Lisa Loew, a leading member of Chicago for Abortion Rights, notes that some of this knitting-together of movements is already underway. She pointed to a burgeoning coalition that is working to build broad support for a counter-demonstration to the annual March for Life in Chicago on January 8, 2022.
Following the March for Life counterprotest, Chicago for Abortion Rights is planning “continued and escalating activities into the spring, all before the [Supreme] Court is expected to issue its ruling [in the Dobbs case],” Loew tells Truthout. “We know we can’t rely on any politicians to rescue us, or even a sympathetic [Supreme] Court justice. The Supreme Court does not exist in a vacuum. If the feminists of Argentina, Mexico and Ireland can mobilize millions of supporters in the streets to decriminalize abortions, so can we.”
The Chicago coalition is working in collaboration with the Clinic Vest Project, which sends free vests to clinic escorts around the country to help distinguish them from anti-abortion demonstrators. Benita Ulisano organizes clinic escorts for the Illinois Choice Action Team and is also the founder and president of the Clinic Vest Project. When asked about her hopes for 2022, Ulisano said that her goals include “educating those who are not as connected in the movement as we are. Those folks who are pro-choice but not so engaged to realize what is really at stake here. Abortion will never stop, only safe abortion will.… It breaks my heart to see what is happening now. I got involved in this movement when someone I know died of an illegal abortion.”
As we enter a new era of abortion rights activism, the movement must grapple with the actions that have led it to this moment. NYC for Abortion Rights’s Dola was dismayed by the small attendance of pro-abortion activists at the Supreme Court during the Dobbs case. He feels like the time for non-engagement and “respectability politics” in the abortion rights movement is over. “The reproductive justice/abortion rights movement needs to prioritize unrelenting, creative and tactically astute modes of direct action/confrontation with whatever antis show up to clinics, rallies, and other politicized spaces.”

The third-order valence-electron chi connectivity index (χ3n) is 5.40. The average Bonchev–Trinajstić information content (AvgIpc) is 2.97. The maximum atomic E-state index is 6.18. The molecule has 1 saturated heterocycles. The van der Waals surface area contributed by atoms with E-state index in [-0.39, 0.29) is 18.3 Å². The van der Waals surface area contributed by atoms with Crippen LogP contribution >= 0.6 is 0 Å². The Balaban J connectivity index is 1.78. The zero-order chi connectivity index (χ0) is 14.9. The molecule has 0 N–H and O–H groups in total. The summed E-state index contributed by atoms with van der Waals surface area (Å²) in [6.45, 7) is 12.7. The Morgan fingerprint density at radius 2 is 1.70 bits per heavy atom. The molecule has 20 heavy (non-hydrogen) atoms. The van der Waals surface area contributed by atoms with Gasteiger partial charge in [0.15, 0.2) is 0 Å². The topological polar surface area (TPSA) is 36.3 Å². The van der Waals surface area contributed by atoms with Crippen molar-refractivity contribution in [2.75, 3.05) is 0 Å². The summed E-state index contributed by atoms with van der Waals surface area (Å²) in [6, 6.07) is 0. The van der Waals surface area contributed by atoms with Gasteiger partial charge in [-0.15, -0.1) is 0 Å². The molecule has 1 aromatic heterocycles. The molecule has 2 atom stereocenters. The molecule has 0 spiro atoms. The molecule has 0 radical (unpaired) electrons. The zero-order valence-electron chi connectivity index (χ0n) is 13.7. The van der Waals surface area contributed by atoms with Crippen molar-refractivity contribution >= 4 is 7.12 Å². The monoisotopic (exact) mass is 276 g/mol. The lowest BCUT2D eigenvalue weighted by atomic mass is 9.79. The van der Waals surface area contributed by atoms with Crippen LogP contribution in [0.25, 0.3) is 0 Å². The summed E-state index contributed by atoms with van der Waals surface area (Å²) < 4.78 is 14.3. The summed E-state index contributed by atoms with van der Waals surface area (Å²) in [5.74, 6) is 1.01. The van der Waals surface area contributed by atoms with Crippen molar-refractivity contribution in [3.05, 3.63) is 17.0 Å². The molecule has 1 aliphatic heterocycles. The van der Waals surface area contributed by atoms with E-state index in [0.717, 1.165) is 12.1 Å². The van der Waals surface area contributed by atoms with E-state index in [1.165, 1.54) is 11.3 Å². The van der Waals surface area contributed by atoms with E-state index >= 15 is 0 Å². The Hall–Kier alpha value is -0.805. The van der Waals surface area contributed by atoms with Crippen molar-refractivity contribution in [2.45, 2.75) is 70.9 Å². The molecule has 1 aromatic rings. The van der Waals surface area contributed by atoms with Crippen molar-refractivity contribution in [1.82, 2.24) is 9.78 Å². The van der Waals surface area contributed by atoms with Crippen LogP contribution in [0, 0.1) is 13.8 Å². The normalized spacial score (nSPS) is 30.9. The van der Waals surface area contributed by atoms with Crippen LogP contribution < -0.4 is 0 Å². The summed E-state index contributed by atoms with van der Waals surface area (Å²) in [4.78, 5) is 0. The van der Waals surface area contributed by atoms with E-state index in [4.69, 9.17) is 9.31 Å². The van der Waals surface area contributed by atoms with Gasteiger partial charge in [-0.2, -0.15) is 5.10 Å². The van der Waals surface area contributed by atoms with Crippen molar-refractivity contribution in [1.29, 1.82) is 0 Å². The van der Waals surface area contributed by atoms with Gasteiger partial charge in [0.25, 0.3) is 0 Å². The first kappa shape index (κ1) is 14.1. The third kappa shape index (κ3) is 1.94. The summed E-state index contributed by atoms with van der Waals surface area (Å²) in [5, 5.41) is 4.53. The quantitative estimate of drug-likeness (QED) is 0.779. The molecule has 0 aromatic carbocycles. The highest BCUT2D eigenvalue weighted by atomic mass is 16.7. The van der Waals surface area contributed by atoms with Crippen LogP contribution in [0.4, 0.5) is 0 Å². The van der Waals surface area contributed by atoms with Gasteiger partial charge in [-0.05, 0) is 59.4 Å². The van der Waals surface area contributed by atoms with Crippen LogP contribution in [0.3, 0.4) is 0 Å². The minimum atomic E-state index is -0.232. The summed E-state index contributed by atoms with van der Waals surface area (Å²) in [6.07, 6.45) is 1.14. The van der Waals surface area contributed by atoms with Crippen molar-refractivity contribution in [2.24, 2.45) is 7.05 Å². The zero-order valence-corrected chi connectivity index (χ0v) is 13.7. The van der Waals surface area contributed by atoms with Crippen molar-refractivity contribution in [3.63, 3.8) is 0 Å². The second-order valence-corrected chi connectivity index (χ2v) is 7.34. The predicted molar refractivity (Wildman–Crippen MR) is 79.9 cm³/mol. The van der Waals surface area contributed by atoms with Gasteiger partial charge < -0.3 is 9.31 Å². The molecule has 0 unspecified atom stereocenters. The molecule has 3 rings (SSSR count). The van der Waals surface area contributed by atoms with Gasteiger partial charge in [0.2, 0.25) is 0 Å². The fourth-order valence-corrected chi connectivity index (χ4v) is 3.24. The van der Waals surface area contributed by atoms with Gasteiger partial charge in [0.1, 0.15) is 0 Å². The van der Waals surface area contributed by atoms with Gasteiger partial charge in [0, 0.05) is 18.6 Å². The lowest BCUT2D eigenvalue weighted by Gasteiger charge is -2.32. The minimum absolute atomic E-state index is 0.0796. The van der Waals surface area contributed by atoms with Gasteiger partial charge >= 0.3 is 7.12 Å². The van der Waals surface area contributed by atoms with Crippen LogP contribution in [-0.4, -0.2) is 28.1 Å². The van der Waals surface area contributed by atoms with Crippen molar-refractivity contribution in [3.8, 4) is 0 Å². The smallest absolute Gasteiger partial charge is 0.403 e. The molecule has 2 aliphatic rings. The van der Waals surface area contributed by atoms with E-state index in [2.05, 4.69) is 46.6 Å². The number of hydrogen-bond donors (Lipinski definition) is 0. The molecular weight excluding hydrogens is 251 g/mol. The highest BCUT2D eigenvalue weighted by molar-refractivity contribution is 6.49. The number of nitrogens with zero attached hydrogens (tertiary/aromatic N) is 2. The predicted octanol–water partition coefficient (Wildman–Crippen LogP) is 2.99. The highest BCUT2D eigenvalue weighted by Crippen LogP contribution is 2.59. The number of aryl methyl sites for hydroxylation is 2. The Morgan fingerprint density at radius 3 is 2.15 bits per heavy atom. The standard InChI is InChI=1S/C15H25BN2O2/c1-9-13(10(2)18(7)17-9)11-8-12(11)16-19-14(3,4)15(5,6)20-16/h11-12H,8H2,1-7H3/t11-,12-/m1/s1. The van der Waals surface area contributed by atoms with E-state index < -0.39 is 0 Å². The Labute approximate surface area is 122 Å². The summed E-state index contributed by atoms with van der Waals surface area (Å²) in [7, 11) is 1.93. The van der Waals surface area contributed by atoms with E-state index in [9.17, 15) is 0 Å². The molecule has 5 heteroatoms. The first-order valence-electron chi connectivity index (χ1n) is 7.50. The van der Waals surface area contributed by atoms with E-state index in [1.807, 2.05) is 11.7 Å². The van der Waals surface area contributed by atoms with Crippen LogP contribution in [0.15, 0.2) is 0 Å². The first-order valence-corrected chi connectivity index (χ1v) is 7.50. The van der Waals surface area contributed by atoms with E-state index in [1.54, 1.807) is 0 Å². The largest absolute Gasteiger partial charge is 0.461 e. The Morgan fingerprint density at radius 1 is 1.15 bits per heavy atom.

One of the most salient and publicized political actions of the December 1 actions during the Dobbs hearing was Shout Your Abortion activists self-administering mifepristone, an abortion-inducing pill, outside the SCOTUS building as part of a national day of action to increase awareness about how to procure abortion pills and self-manage an abortion. Amelia Bonow, founding director of Shout Your Abortion, told Truthout that taking the abortion pill in public represents “a new front in pro-abortion activism…. We weren’t just doing so to raise awareness of the drugs, but to show that we do not care what this or any court rules about abortion — we will be having abortions and helping each other have safe abortions forever.”
As abortion activists prepare for the possibility of sweeping abortion restrictions in the coming year, their dedication, creativity and desire for a just world can be felt even while they recount dire circumstances in their home states. Janean Desmarais, a clinic defender with Everett Clinic Defense, a suburb about 30 minutes north of Seattle, recounted their years-long battle with the city of Everett for refusing to take violations of the Freedom of Access to Clinic Entrances Act at their local clinic seriously. Activists there have been defending the clinic from anti-abortion harassment nearly weekly for five years by holding signs in front of anti-abortion demonstrators and keeping clinic entrances clear. They have also been pushing for local buffer zone protections and prosecution of clinic invaders.
Desmarais, along with so many others, have been undeterred. “The harassment and threats to patients and staff is not going to go away, and neither are we. See you on the sidewalk,” she says.